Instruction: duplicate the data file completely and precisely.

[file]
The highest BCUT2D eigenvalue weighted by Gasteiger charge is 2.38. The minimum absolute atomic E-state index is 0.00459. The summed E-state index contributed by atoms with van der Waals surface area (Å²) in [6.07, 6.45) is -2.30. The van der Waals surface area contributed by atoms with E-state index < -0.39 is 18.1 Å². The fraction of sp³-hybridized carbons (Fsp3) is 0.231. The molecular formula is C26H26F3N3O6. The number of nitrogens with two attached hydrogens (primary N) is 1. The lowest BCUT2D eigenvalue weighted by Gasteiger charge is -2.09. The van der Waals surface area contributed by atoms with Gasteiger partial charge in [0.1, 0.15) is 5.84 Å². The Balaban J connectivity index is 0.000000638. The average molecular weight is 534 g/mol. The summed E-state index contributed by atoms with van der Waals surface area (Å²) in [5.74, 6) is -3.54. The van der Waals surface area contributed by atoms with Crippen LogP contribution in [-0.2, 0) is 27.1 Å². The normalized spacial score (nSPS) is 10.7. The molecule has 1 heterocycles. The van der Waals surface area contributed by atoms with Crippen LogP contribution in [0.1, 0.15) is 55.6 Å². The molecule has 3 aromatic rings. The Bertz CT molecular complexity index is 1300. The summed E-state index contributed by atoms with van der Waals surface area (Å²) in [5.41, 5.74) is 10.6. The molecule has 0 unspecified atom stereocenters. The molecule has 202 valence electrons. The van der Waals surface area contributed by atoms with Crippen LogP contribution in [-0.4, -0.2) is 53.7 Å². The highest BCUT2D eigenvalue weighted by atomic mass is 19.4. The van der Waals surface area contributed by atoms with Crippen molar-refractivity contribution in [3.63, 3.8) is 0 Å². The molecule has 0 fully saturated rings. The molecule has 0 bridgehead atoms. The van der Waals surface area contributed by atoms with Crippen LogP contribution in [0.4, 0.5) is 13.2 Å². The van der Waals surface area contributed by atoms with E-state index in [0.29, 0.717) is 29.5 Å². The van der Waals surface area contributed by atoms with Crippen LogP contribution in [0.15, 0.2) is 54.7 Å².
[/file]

The highest BCUT2D eigenvalue weighted by Gasteiger charge is 2.38. The minimum absolute atomic E-state index is 0.00459. The summed E-state index contributed by atoms with van der Waals surface area (Å²) in [6.07, 6.45) is -2.30. The van der Waals surface area contributed by atoms with E-state index < -0.39 is 18.1 Å². The fraction of sp³-hybridized carbons (Fsp3) is 0.231. The molecular formula is C26H26F3N3O6. The number of nitrogens with two attached hydrogens (primary N) is 1. The lowest BCUT2D eigenvalue weighted by Gasteiger charge is -2.09. The van der Waals surface area contributed by atoms with Gasteiger partial charge in [0.1, 0.15) is 5.84 Å². The Balaban J connectivity index is 0.000000638. The average molecular weight is 534 g/mol. The summed E-state index contributed by atoms with van der Waals surface area (Å²) in [5.74, 6) is -3.54. The van der Waals surface area contributed by atoms with Crippen LogP contribution in [-0.2, 0) is 27.1 Å². The normalized spacial score (nSPS) is 10.7. The molecule has 1 heterocycles. The van der Waals surface area contributed by atoms with Crippen LogP contribution in [0.1, 0.15) is 55.6 Å². The molecule has 3 aromatic rings. The Bertz CT molecular complexity index is 1300. The summed E-state index contributed by atoms with van der Waals surface area (Å²) in [5.41, 5.74) is 10.6. The molecule has 0 unspecified atom stereocenters. The molecule has 202 valence electrons. The van der Waals surface area contributed by atoms with Crippen LogP contribution in [-0.4, -0.2) is 53.7 Å². The highest BCUT2D eigenvalue weighted by atomic mass is 19.4. The van der Waals surface area contributed by atoms with Crippen molar-refractivity contribution in [3.63, 3.8) is 0 Å². The molecule has 0 fully saturated rings. The molecule has 0 bridgehead atoms. The van der Waals surface area contributed by atoms with Crippen LogP contribution in [0.4, 0.5) is 13.2 Å². The van der Waals surface area contributed by atoms with E-state index in [0.29, 0.717) is 29.5 Å². The van der Waals surface area contributed by atoms with Crippen LogP contribution in [0.15, 0.2) is 54.7 Å².